The implications of these studies are profound, and should inform our decisions about how to transform higher education to meet the needs of our students. The conclusions of the Lancet study summarize the data well [text in brackets are my additions]:


“Distress about climate change is associated with young people perceiving that they have no future, that humanity is doomed, …and with feelings of betrayal and abandonment by governments and adults. Climate change and government [adult] inaction are chronic stressors that could have considerable, long-lasting, and incremental negative implications for the mental health of children and young people. …The failure of governments [adults] to adequately address climate change and the impact on younger generations potentially constitutes moral injury.”


We cannot address young people’s distress about their futures if we have an educational system that is operating in the mold that cast it over 50 years ago. The world was completely different then. If we had transitioned off of fossil fuels and to a steady-state economy and private-sufficiency-public-luxury society then, we wouldn’t be facing multiple existential crises now. We wouldn’t be leaving the prospect of a planet unfit for human habitation to the young people we teach every day, explicitly or implicitly, that everything will be fine if they just work hard and get an A+ on their calculus exam, or get into a good university program, or plant some trees on campus or reduce their personal carbon footprint.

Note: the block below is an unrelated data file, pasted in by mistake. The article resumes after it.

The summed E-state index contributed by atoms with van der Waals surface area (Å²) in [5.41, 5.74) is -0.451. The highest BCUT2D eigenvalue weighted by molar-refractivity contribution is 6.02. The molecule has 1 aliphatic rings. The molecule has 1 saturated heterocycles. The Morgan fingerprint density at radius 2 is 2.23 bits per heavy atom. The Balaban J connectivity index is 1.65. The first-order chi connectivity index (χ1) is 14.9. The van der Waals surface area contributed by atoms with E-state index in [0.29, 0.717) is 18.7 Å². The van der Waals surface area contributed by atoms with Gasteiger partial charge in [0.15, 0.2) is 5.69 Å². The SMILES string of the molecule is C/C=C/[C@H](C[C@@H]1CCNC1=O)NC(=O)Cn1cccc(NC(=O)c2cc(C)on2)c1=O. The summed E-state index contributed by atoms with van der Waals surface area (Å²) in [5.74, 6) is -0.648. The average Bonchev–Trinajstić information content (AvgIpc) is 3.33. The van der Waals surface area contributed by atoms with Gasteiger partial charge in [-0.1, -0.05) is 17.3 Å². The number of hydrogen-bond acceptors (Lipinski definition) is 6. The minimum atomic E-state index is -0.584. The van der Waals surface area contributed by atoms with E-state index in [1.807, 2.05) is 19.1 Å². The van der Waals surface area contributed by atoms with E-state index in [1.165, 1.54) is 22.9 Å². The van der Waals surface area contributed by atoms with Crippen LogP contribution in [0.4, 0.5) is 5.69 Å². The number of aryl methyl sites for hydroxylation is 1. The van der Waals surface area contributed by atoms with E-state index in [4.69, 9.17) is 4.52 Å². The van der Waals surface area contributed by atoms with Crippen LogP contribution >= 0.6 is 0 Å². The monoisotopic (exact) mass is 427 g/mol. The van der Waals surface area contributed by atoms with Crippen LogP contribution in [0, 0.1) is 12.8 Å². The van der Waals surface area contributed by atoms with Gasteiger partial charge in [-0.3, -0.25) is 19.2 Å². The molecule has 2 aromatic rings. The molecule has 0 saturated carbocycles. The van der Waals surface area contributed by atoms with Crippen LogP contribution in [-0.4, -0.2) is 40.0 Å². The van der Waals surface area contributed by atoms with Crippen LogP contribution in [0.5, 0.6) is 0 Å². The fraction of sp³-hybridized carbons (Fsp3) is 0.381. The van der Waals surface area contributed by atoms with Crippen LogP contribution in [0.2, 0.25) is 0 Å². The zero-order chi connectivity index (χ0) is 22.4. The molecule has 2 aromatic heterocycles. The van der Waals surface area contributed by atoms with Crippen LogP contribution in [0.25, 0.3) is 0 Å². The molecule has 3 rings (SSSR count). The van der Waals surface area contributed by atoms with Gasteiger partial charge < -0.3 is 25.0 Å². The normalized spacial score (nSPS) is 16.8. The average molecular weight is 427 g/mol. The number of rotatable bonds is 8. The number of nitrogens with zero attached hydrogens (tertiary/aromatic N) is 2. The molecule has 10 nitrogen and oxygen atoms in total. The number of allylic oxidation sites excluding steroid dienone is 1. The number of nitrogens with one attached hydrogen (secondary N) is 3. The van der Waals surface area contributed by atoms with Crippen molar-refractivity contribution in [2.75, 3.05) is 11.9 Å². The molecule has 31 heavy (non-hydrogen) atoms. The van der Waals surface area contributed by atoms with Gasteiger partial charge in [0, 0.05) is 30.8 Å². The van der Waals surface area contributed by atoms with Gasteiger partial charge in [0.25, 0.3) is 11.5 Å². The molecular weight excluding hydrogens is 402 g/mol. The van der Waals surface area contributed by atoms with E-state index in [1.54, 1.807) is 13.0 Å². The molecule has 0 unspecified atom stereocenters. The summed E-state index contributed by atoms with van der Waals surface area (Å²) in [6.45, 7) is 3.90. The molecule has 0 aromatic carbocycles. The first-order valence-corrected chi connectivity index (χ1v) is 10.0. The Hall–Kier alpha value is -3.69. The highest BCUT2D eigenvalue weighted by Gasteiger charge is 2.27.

This transformative, radical re-building of education begins with the institution of higher education acknowledging its own part in the polycrisis, teaching about how the privileged of humanity got us into it, and educating for how to live within safe and just planetary operating space. This is how we, as adults who have benefited from the present fundamentally unequal and destructive system, help students face their future and thrive in it. This is the job of higher education.